It's always very important to keep yourself safe and healthy when spending a lot of time in the sun but sometimes misinformation can spread and lead you to believe false methods on how to do so.
This can leave you vulnerable to a lot of health issues, so it's always important to fact-check your methods to make sure that the steps you are taking actually work.
One popular method of keeping safe while out in the sun is to sit underneath an umbrella or parasol - but are they actually effective against UV rays or is this just misinformation?
Let's find out the answer below!
UV Rays And Their Dangers
Everyone loves spending time in the sun but too much sunshine can seriously damage your health.
This is because along with visible light, our sun also emits a form of radiation called Ultraviolet (shortened down to UV).
This is also the radiation used in tanning beds.
This form of radiation is harmless in small doses, but prolonged exposure over time can lead to some serious health effects.
UV rays are always being emitted from the sun but they are stronger during sunnier weather.
Prolonged unprotected exposure can lead to temporary side effects like darkened skin and sometimes sunburn, but also can cause a lot of damage over many years.
Common side effects of prolonged exposure to UV rays over time include premature aging and sun damage, including wrinkles, leather-like skin, and liver spots.
Not only that but UV exposure can also damage your eyes by burning your cornea, causing it to become inflamed.
And, of course, UV rays can cause skin cancer (both melanoma and nonmelanoma) over time too.
So, prolonged unprotected exposure to UV rays can cause serious health conditions that could be life-threatening, which is why it's so important to adequately protect yourself and your family from the effects of UV.
So - can umbrellas help with that?
Can Umbrellas Protect You From UV Rays?
The answer to this question is both yes and no.
Using an umbrella in the sun will provide you with a physical barrier against the sunlight, allowing you to sit in the shade where it is cooler, and block UV rays.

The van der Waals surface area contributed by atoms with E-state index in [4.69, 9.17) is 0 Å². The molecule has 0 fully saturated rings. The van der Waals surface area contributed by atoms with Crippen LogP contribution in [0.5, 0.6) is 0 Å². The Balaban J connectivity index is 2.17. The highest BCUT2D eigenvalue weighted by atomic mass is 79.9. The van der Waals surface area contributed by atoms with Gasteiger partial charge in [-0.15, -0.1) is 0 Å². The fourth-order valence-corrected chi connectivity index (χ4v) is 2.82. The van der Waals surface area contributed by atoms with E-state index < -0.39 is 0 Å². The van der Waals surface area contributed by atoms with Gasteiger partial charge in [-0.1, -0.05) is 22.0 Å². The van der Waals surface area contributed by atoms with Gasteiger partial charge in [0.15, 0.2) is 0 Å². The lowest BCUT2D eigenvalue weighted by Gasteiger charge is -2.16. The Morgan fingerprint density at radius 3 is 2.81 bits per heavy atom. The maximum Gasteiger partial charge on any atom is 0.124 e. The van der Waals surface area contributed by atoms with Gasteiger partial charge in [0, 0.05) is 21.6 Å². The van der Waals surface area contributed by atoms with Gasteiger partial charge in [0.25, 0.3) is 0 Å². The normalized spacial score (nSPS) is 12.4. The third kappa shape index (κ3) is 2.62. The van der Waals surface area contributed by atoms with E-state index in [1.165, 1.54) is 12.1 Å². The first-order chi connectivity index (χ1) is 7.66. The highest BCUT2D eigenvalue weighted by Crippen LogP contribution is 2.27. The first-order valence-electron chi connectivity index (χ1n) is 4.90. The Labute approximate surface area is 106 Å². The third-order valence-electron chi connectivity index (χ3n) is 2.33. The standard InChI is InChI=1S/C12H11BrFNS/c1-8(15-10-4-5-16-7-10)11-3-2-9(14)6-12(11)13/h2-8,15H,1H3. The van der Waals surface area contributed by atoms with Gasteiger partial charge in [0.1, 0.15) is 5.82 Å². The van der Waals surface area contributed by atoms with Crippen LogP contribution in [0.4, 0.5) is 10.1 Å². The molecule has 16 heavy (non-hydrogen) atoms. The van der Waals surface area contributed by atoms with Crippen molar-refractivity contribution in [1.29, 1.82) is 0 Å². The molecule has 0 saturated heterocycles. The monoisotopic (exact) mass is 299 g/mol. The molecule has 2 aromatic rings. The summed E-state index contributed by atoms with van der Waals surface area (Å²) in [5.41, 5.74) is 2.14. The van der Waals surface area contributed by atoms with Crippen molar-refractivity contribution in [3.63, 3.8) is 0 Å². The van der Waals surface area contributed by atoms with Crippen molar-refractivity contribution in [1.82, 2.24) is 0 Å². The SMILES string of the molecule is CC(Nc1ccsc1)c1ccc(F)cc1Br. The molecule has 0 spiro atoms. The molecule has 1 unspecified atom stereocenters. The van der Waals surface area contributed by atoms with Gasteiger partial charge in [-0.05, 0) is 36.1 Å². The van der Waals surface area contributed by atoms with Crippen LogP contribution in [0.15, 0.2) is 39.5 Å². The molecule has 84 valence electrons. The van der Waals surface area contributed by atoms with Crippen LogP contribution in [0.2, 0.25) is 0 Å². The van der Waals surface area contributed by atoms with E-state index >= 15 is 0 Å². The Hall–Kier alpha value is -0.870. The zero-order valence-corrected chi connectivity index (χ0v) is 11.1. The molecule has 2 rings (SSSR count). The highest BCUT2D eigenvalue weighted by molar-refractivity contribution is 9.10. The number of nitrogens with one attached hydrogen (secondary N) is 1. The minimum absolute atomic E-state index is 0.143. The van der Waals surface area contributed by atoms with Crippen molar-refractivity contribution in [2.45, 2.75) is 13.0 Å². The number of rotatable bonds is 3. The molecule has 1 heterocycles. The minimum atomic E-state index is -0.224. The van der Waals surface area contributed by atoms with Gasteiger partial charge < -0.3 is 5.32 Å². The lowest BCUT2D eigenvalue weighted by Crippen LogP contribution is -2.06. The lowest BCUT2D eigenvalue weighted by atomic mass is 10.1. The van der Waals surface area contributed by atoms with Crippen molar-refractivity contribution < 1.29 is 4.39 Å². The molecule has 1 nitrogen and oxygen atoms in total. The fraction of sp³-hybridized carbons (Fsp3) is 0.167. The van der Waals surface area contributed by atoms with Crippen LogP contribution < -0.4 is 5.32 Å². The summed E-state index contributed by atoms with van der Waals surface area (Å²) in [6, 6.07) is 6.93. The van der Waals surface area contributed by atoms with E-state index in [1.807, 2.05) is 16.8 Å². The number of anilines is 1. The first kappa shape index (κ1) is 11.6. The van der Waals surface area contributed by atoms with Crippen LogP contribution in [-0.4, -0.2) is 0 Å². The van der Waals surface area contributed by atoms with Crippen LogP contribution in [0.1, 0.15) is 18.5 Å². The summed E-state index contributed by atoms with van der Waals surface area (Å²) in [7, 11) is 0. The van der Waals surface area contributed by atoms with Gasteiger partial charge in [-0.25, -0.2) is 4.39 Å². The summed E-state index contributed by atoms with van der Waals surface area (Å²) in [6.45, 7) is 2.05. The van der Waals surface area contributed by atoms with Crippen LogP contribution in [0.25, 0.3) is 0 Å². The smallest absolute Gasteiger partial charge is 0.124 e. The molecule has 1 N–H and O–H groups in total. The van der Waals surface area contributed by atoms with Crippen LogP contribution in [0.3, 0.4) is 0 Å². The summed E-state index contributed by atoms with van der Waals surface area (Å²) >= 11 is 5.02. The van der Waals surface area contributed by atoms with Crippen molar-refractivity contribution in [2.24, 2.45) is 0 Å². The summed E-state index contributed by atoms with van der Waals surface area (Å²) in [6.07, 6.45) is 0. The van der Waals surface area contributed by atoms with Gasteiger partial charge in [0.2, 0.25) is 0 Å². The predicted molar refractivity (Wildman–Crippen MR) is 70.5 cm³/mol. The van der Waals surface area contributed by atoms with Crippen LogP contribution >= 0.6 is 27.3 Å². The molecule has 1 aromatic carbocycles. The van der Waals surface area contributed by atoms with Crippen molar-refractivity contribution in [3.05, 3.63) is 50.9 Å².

So, yes - umbrellas do block UV rays but they do not protect you entirely from UV radiation.
This is because UV radiation can bounce and scatter, meaning that the UV rays that hit the sand a foot to your right can easily bounce and hit you from underneath your umbrella.
UV radiation can be broken down into three different components. The first is beam radiation.
This refers to the UV rays that are coming directly down from the sun.
When we put up our umbrellas or wear clothes or hats, this is the barrier we are putting up to protect ourselves from UV beam radiation.
This will provide us with some protection from UV rays - but not all of them.
The second group is reflected radiation. These are the UV rays that hit the ground and bounce back upward.
Because they can bounce at an angle, they can hit you from behind even when standing or sitting underneath an umbrella.
The final group is diffuse radiation.
These are rays that have no definitive direction and can just bombard you from any angle or direction - even if you are sitting in the sun or shade.
So, in reality, umbrellas are only protecting you partially from UV rays.
This does not mean that you should sit out in the sun without an umbrella, though - that partial protection is still protection so you should definitely try and shade yourself whenever you can.
How To Protect Yourself From UV Rays
It is ultimately impossible to stop every ray of UV radiation from hitting your skin, but there are steps you can take to stop that radiation from potentially causing serious health conditions.
Staying in the shade during bright, sunny weather is definitely a top recommendation.
This is why we tend to take umbrellas to the beach with us - to provide us with cool shade and a form of protection against UV rays.
However, this should not be your only method of protection against UV rays.
You should also wear sunscreen and reapply it regularly when outdoors.
It's always best to use a high SPF sunscreen to give you and your family the highest level of protection.
Remember to reapply your sunscreen, especially after swimming, and to ensure that your sunscreen is within date.
It's a common misconception that you can use sunscreen even after it's used by date - but like with most things, sunscreen has an expiration date and will not be effective after that day.
Using out of date sunscreen will not protect you from UV rays and will instead leave you and your family vulnerable.
Wearing cool clothing will also provide your skin with another barrier against UV radiation, as well as wearing a hat to protect your head and scalp.
Sunglasses will shade your eyes and eyelids from UV rays too as well as allowing you to see more clearly in sunnier weather.
Ultimately, you should follow all of the above recommendations when it comes to keeping yourself safe and protected from the dangerous side effects UV rays can cause.
So, umbrellas do protect you against UV rays but only partially.
While they do help you stay safe from direct UV rays, they do not protect you from diffused or reflected UV rays.
This means that even if you stay under the shade of your umbrella, you can still catch a sunburn and the other serious side effects of UV ray exposure.
Keep you and your family safe by wearing sunscreen, sunglasses to protect your eyes and loose clothing as an extra barrier against UV rays.
You will not be able to stop every single ray of UV radiation from hitting you but you can take extra steps to stop them from harming your health and well-being.
So, cover up and put those umbrellas up to help yourself stay happy and healthy this summer!